Cognitive diversity is a frequently disregarded component of diversity, yet it impacts cognitive reasoning, processing, as well as perception, and informal learning. The absence of cognitive diversity in the workplace is a problem that all managers would benefit from addressing.
We are all aware of the value of demographic diversity in the workplace, but when was the last time you tested your workforce’s cognitive abilities to gain a better understanding of your team’s cognitive diversity?
Cognitive diversity, often known as diversity of thought, is a crucial but frequently disregarded component of diversity, equity, and inclusion. It describes the various ways that people think, analyze, and solve problems. Cognitive diversity has an impact on cognitive reasoning, thinking processes, as well as perception, processing, and informal learning.
There are various factors that influence the cognitive diversity of a workforce, such as:
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The level of schooling attained as well as the location of the student’s high school or college.
An individual’s race, religion, and/or culture can have an effect on their beliefs, behaviors, and ways of thinking.
Neurodiversity can affect thinking, cognition, and comprehension as well as social, emotional, and interpersonal behaviors. Examples include Autism Spectrum Disorder (ASD), Attention Deficit Hyperactivity Disorder (ADHD), and Dyslexia.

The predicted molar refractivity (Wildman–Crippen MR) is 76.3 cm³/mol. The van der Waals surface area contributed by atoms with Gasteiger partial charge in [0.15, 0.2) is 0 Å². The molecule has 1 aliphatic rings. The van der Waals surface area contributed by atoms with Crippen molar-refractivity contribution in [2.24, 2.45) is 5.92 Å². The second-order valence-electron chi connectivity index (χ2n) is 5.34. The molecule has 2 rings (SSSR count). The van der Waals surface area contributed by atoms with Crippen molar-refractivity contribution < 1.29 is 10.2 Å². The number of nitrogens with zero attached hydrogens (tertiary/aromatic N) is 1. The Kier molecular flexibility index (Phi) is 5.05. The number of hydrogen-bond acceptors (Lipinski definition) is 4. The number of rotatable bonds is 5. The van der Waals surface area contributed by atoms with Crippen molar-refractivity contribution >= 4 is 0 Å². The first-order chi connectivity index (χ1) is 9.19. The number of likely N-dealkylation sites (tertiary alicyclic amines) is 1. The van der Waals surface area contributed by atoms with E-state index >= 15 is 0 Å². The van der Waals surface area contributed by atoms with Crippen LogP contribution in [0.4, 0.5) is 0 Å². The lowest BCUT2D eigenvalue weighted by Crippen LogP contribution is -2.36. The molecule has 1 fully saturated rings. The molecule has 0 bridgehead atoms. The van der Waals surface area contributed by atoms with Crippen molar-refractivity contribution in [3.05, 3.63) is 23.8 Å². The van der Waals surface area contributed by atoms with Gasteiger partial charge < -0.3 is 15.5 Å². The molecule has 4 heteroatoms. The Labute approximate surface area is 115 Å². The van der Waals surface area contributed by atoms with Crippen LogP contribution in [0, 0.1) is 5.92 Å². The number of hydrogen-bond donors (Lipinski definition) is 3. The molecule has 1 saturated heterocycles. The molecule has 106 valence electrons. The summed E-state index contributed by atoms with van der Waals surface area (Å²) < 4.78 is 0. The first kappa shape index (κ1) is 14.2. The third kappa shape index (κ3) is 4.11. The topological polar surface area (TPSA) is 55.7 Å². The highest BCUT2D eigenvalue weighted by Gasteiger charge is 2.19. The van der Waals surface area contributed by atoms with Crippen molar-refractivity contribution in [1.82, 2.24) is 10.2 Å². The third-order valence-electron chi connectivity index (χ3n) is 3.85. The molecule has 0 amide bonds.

Mental illness, traumatic events, and socioeconomic circumstances, all contribute a variety of perspectives and ways of thinking.
Businesses have gotten better over time at keeping track of workplace diversity in terms of factors like age, gender, sexual orientation, and race. They now see how critical it is to make sure that their teams, whether they be leadership or entry-level, are inclusive groups of people with various backgrounds, experiences, and viewpoints. However, because many companies are still discovering more about the diversity of thought, they are missing out on the countless advantages that come with hiring a workforce that is cognitively varied.
Advantages of Cognitive Diversity at Work
Due to the numerous benefits that a cognitively varied workforce has on an organization’s profitability and the long-term happiness of its team members, the absence of cognitive diversity in one’s workplace is a problem that any manager or business owner would benefit from addressing. Maintaining a high level of diversity of opinion and thought process at work is advantageous because it encourages:
- Smarter approaches to problem-solving and decision making
- An inclusive working environment
- Greater innovation
- Improvements in employee satisfaction, engagement, and retention
- Opportunities for education
Improving Cognitive Diversity with Skill and Psychometric Testing
Many companies experience little difficulty measuring their demographic diversity, but struggle to make changes relating to cognitive diversity, if they have even thought about it at all. Skills testing providers like Skillsarena provide wide selections of psychometric assessments and skills tests that enable you to quickly and precisely evaluate the thought processes and character attributes of potential hires as well as current employees.
One of the best methods for decreasing unconscious bias throughout the employment process and boosting cognitive diversity in the workplace is skills-based hiring. This is due to the fact that skill-based recruiting places more attention on a candidate’s performance and reasoning rather than their age, cultural background, socioeconomic status, or life experiences. It also removes the emphasis on education, qualifications, and work experience.
Keep your organization from becoming a victim of cognitive uniformity. To benefit from cognitive diversity in the workplace, encourage your team to think differently!